#️⃣  BY THE NUMBERS

$57,789

A Georgia man is being prosecuted for wire fraud after spending most of his business's COVID relief loan to buy one Pokémon trading card for $57,789.

📰  STORY OF THE DAY

How Thailand's "Lèse-Majesté" law is used to stifle all protest

Once meant to protect the royal family, the century-old law has become a tool for the military-led government in Bangkok to stamp out all dissent. A new report outlines the abuses.

👑 Thailand's Criminal Code "Lèse-Majesté" Article 112 imposes jail terms for defaming, insulting, or threatening the monarchy, with sentences of three to 15 years. This law has been present in Thai politics since 1908, though applied sparingly, only when direct verbal or written attacks against members of the royal family. But after the May 2014 military coup d'état, Thailand experienced the first wave of lèse-majesté arrests, prosecutions, and detentions of at least 127 individuals arrested in a much wider interpretation of the law.

🚨 The recent report "Second Wave: The Return of Lèse-Majesté in Thailand," documents how the Thai government has "used and abused Article 112 of the Criminal Code to target pro-democracy activists and protesters in relation to their online political expression and participation in peaceful pro-democracy demonstrations." The investigation shows 124 individuals, including at least eight minors, have been charged with lèse-majesté between November 2020 and August 2021. The new wave of charges is cited as a response to the rising pro-democracy protests across Thailand over the past year.

💻 The more than a century-old law is now largely playing out online, where much of today's protest takes place in Thailand. Thai student activist Juthatip Sirikan says people are willing to go further on social media to expose information such as how the king intervenes in politics and the monarchy's accumulation of wealth, information the mainstream media rarely reports on them. Not surprisingly, however, social media is heavily monitored and the military is involved in Intelligence operations and cyber attacks against human rights defenders and critics of any kind.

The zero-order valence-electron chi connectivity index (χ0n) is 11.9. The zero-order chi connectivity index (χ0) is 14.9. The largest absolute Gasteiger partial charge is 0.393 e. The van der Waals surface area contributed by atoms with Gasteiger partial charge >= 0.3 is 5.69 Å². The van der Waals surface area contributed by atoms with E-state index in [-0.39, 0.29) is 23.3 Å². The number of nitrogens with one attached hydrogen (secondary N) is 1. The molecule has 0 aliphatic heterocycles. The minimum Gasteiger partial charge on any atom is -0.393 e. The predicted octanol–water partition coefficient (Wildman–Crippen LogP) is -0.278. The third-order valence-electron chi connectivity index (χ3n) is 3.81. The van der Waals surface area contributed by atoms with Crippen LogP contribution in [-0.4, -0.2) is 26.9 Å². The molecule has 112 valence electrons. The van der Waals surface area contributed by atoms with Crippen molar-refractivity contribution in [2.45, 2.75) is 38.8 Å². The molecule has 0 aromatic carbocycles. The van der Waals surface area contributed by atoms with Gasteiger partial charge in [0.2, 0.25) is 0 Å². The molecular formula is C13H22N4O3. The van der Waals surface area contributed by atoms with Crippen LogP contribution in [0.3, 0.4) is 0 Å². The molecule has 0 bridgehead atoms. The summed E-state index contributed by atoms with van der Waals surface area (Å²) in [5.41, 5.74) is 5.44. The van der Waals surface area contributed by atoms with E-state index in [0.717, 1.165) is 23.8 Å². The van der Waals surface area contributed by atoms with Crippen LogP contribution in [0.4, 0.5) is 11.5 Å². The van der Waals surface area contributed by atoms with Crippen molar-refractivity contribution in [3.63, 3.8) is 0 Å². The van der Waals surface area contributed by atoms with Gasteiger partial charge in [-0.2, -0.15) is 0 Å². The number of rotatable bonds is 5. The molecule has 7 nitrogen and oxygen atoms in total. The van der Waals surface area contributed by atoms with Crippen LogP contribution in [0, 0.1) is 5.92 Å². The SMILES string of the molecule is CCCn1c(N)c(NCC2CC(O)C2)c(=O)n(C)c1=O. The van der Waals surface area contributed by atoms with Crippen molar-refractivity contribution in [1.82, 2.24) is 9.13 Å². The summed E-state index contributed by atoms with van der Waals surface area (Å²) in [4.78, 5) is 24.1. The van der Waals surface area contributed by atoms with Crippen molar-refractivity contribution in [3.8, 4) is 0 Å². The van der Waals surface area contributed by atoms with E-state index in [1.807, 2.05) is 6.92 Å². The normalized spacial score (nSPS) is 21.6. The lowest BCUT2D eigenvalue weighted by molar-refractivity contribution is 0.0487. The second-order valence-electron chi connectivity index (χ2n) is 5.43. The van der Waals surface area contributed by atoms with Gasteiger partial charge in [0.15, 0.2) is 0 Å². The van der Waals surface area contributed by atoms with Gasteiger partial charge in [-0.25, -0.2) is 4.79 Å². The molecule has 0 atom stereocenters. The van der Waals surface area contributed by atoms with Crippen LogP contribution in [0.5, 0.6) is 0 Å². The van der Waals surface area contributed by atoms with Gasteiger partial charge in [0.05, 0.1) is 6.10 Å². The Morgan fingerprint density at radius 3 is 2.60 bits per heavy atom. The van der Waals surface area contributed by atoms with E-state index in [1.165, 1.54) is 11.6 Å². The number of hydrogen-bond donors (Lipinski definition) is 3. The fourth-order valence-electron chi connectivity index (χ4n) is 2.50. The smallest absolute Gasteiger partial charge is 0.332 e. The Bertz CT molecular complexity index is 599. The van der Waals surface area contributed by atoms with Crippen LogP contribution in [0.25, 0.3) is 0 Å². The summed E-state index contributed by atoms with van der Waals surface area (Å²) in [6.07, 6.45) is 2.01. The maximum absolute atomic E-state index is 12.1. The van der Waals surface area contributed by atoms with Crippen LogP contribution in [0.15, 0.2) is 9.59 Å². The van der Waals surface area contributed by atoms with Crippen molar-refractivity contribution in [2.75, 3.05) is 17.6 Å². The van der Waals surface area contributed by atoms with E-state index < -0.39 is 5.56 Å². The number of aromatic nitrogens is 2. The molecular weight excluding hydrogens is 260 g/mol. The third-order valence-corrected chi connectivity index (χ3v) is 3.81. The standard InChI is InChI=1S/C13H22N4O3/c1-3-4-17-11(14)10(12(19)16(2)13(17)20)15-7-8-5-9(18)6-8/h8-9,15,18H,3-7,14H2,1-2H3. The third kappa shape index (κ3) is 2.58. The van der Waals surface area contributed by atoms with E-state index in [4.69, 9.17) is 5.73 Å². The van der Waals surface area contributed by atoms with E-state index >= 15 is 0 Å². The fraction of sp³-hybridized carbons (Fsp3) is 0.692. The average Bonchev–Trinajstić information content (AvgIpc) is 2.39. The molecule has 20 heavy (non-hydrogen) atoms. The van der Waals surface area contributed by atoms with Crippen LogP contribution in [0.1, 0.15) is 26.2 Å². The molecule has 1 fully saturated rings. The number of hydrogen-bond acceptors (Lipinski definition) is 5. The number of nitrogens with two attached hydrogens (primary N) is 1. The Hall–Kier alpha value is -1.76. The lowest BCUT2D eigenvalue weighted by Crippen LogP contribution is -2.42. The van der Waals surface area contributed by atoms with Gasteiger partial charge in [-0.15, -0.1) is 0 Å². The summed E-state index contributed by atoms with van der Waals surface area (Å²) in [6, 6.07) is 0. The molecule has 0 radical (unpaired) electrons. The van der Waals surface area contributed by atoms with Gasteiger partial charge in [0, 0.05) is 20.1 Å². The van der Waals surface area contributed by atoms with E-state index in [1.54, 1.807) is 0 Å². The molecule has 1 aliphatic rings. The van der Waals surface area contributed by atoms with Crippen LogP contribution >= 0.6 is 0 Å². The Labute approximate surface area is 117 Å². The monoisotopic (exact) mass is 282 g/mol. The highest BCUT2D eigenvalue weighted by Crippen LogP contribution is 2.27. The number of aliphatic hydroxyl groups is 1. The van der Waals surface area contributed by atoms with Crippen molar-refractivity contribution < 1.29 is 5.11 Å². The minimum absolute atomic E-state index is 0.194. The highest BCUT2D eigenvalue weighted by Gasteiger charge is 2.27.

➡️ Read more on Worldcrunch.com


📣 VERBATIM

"Children are going to die. People are going to starve."


— The United Nations warns that Afghanistan verges on a "total breakdown" as millions of Afghans, including children, could die of starvation unless urgent action is taken by the international community. The agency calls for the release of frozen assets to avoid economic and social collapse, despite concerns over the Taliban government. A recent report said that about 97% of Afghanistan's population may sink below the poverty line, and World Food Programme (WFP) Executive Director David Beasley warned that more than half of Afghanistan's population of 39 million were facing acute food insecurity and "marching to starvation" in comparison to 14 million two months ago.